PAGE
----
A presentation on art theft. In an art museum. Why not, I thought.
Last night Late Night at the DMA hosted a full room in the auditorium for a presentation by Art Detective Robert Wittman. That was followed by two films, Stolen, a film about the 1995 heist at the Gardner Museum in Boston and F for Fake, the last major film completed by Orson Welles.
The highlight was certainly Priceless: How I Went Undercover to Rescue the World’s Stolen Treasures. Wittman is the founder of the FBI Art Crime Team and author of Priceless, which had sold out of the gift shop following the lecture.
Wittman spoke a little about the theft at the Gardner Museum, but most of the lecture focused on his recovery of a self-portrait by Rembrandt that had been taken from the Swedish National Museum in 2000.
Wittman said 90 percent of art thefts are committed by insiders, but told two stories about art thieves from the outside, beginning with a case in Philadelphia where a trio of outsiders stole some artifacts from Pennsbury Manor, the country home of William Penn, then got scared and, unfortunately for our cultural history, threw them into a river.
The story of the mission to return the Rembrandt was one with considerable more skill and suspense than finding the yokals who broke into Pennsbury, however. The Pennsbury thieves simply kicked in the front door. Getting the Rembrandt involved two car bombs and a getaway boat.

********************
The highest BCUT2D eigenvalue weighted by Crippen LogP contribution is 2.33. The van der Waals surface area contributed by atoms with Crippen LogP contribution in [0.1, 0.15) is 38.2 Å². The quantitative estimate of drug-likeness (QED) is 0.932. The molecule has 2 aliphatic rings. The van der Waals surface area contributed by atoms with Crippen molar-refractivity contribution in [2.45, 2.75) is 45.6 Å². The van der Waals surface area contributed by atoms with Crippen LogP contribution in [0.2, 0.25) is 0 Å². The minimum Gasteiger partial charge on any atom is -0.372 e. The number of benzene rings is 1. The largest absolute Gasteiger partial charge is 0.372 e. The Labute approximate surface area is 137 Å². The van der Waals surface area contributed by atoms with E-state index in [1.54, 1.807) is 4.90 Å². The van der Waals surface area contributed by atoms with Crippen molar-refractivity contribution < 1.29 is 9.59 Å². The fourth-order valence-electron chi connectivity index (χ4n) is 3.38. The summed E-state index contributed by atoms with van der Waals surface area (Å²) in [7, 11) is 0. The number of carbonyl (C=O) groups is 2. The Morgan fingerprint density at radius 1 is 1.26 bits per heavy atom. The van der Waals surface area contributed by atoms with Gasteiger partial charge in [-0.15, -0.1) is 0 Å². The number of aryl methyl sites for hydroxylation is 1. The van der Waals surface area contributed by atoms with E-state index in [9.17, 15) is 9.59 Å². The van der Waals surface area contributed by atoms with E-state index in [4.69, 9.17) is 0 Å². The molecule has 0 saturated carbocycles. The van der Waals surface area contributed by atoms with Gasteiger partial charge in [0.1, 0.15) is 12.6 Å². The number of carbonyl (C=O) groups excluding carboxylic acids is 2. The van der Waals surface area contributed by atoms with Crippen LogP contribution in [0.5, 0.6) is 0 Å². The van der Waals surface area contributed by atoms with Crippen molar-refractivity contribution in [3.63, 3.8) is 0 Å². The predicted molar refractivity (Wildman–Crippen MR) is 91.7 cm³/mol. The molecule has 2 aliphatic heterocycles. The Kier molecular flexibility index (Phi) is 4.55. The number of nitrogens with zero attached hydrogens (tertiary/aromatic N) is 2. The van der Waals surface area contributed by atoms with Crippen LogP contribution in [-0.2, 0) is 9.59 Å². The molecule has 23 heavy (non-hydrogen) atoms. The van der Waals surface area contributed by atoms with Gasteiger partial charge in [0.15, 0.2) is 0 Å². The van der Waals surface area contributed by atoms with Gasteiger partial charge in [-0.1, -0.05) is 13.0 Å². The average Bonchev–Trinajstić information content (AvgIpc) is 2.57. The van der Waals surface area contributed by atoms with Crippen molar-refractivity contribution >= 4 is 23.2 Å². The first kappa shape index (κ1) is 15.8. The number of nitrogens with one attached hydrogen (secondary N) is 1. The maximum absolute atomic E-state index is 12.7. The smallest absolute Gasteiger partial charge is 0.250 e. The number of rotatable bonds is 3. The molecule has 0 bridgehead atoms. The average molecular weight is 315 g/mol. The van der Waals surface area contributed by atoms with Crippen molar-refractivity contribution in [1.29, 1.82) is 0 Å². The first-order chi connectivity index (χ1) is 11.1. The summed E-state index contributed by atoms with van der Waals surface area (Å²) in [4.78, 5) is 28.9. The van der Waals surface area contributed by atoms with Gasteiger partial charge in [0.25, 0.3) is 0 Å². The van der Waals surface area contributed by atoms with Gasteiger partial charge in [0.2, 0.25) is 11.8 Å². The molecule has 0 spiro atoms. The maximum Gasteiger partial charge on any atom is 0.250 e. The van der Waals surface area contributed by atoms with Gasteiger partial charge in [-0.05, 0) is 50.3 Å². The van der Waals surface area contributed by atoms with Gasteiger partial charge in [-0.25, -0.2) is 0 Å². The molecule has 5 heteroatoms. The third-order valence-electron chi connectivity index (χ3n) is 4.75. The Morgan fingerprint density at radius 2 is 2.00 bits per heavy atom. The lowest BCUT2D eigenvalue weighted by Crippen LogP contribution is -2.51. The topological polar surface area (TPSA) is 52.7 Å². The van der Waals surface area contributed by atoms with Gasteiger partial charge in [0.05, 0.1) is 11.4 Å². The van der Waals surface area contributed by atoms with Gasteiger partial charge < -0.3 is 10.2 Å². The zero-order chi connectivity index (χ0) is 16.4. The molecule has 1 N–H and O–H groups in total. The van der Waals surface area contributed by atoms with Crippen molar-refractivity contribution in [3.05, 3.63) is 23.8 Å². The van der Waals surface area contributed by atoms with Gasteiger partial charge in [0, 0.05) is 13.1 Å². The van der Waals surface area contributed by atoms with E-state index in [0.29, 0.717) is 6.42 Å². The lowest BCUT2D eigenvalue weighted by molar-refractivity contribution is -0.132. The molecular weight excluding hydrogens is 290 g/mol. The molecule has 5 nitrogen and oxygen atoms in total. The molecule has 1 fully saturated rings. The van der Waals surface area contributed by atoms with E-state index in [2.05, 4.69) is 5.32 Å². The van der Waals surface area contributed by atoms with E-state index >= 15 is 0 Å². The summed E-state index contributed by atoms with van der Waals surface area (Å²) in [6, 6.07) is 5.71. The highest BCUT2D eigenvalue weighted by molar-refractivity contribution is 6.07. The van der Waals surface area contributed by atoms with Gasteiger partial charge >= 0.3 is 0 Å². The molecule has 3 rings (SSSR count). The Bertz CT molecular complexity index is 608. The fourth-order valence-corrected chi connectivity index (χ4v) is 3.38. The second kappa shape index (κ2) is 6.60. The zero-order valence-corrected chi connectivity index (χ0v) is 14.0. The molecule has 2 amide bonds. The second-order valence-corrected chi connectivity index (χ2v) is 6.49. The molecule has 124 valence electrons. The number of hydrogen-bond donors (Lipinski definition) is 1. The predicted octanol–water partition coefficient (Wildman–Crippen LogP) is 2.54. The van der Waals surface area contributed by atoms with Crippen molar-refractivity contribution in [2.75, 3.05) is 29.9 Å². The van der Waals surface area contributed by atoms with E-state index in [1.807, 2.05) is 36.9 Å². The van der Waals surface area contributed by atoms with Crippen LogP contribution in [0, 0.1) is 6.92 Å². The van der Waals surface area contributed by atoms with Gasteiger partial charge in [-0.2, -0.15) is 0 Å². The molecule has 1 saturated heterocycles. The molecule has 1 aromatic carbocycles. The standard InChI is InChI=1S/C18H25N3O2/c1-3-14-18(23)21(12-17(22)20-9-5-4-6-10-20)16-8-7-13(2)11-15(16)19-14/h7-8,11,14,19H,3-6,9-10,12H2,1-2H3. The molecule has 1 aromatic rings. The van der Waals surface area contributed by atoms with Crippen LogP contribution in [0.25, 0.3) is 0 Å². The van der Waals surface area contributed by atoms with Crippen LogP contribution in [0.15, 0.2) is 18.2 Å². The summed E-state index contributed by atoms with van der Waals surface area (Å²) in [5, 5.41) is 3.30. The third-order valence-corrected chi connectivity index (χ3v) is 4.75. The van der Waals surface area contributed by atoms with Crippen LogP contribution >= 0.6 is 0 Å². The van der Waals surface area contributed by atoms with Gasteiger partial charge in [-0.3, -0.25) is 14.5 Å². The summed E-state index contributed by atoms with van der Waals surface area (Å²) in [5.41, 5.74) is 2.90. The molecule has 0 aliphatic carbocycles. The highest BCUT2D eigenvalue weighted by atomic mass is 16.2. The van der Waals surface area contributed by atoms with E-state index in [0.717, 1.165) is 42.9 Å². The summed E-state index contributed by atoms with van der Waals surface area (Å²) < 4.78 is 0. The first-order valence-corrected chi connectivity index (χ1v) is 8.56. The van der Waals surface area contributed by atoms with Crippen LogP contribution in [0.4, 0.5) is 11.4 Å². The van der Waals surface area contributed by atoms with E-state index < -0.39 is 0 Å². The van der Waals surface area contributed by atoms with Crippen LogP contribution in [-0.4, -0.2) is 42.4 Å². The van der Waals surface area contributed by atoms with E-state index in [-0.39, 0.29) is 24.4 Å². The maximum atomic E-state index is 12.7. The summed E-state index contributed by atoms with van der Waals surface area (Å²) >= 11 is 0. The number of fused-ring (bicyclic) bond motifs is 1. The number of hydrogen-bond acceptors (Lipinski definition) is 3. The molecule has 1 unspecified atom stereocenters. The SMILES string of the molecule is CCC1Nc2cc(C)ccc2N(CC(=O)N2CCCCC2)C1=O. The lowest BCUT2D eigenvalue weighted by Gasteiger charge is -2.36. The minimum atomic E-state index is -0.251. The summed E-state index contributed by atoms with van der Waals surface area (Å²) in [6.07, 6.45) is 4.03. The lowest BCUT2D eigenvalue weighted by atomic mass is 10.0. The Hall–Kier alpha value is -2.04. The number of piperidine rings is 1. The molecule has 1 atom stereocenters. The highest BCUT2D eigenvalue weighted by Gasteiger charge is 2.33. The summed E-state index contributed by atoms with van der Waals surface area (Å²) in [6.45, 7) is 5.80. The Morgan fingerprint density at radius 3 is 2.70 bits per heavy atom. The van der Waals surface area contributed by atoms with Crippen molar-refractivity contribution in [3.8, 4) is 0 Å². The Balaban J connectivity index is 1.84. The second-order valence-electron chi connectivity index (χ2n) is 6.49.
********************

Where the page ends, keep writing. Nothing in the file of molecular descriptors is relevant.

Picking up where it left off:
While the goods from the Gardner heist have not yet been recovered (a fact that made the film that followed the lecture seem less than complete), Wittman and his team got their break when they ran across a drug dealer in Los Angeles named Boris. The operation was dubbed Bullwinkle. The name comes from the character in the cartoon.
Wittman showed actual clips from the sting. The guys with the goods thought Wittman was an authenticator from buyers in Russia and agreed to sell the $36 million painting for $250,000. Wittman says once in the hotel room with the painting, he looked at the back to see if the screws had been removed. They hadn’t, and Wittman commented to the thieves that the painting had not been removed from the frame. “Of course not, it’s a Rembrandt,” was the response.
Even art thieves have some respect for great art.